In a brief interview with Texas reporters, Abbott said he’s been impressed with how, “behind closed doors, Mexico has shown great support for securing the border.”

“In all my talks with all Mexican officials, no one has said anything negative about what Texas has done on the border,” Abbott said. “To the contrary, they have talked about ways in which they can better secure the border and better collaborate with Texas.”

Abbott’s meeting with Mexican president stresses the positive as trip wraps up

8/9/2015 Dallas News 

Bernardo Montoya/Reuters
Bernardo Montoya/Reuters

MEXICO CITY — President Enrique Peña Nieto welcomed Gov. Greg Abbott to the presidential mansion Tuesday and vowed to work with Texas to improve border security and generate more jobs through the energy sector, but he also reminded his guest of the contributions made by Mexicans in the Lone Star State.

The two men exchanged pleasantries and gifts — a jersey from Mexico’s national soccer team for Abbott, a crystal vase with the Texas seal for Peña Nieto. Abbott also invited the president to visit Texas in the coming months. But beyond the warm welcome, prickly issues — largely avoided through a carefully controlled agenda during the three-day visit — didn’t disappear completely.

Read more…

Plummeting Peso Hurting Border Economy

9/2/15 The Texas Tribune

border2Clothing store owner Les Norton remembers when throngs of Mexican shoppers would make their way up Laredo’s Convent Avenue and stay in Texas for hours before returning to Nuevo Laredo, Mexico.

But Norton, president of the Laredo Merchants’ Association, has seen business at his La Fama clothing store drop off in recent months due, in part, to the depreciation of the Mexican peso.

On Tuesday, about 17 Mexican pesos equalled one U.S. dollar, up from about 13 in September 2014. For people like Norton, who estimates that 70 to 80 percent of his clientele is from Mexico, that means the fall and winter shopping seasons will be unpredictable at best.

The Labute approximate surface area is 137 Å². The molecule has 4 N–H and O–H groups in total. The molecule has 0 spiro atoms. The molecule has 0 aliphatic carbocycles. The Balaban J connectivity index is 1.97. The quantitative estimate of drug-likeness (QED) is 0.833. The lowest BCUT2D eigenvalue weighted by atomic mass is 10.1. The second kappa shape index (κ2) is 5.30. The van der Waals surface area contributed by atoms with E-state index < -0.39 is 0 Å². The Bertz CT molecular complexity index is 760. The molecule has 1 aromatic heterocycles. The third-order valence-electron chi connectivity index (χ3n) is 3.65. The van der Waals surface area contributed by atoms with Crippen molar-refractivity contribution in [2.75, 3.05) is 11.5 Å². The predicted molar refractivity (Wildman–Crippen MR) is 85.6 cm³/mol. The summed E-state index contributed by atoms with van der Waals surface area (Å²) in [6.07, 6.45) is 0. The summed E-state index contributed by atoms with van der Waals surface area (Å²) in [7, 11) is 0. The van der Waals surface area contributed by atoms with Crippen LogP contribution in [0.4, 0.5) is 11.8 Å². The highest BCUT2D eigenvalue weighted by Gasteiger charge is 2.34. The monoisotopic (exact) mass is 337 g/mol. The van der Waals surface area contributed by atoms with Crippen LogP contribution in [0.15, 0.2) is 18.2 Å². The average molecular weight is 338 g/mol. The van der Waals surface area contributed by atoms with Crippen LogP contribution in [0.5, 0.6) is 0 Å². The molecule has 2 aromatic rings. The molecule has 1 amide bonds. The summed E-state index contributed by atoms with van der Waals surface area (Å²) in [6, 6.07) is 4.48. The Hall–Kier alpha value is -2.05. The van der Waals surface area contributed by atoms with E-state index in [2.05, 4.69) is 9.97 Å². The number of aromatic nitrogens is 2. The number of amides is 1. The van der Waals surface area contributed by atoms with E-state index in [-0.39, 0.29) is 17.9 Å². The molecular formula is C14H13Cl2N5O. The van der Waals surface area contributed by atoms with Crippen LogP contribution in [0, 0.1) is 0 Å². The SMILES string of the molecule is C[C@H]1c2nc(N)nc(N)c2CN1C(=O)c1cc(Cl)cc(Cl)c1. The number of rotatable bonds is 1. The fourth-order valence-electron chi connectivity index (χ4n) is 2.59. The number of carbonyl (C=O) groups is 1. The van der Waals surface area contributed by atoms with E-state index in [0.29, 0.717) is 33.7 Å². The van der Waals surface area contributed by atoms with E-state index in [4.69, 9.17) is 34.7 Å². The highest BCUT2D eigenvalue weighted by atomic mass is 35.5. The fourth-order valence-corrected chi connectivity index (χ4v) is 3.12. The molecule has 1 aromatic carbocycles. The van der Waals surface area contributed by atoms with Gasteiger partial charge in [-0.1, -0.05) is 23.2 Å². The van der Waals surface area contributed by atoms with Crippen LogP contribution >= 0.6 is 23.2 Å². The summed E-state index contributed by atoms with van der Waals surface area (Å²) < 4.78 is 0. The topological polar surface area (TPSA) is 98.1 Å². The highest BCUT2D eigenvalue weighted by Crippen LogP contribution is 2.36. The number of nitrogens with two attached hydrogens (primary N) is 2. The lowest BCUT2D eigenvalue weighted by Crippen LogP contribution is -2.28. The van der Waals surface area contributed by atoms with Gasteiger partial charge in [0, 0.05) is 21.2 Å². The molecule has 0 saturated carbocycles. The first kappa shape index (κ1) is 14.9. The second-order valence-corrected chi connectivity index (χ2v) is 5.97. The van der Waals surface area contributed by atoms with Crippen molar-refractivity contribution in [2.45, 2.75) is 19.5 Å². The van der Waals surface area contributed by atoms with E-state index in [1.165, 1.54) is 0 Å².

“Unfortunately downtown Laredo is experiencing a decline that nobody’s happy with,” Norton said.

Read more…

Want To Reduce Illegal Immigration? End The Drug War.

8/29/15 Huffington Post

DEA badgeSeveral GOP presidential hopefuls have over the last few weeks offered wildly extreme and generally unrealistic proposals for deterring illegal immigration — largely spurred by Donald Trump’s grandiose plan to deport all 11 million undocumented immigrants in the United States, then let a few of the “good ones” back in, all while building a giant, possibly self-branded border wall. Other ideas Republican primary candidates have pondered lately include eliminating birthright citizenship, which is guaranteed by the 14th amendment to the Constitution, because some argue that it acts as a magnet for undocumented immigrants.

While these ideas might energize the GOP’s conservative base, they wouldn’t do much to deter illegal immigration, for one simple reason: All of these propositions rest on the false assumption that most undocumented immigrants are crossing into the U.S. primarily to look for a better life and a higher-paying job.

Read more…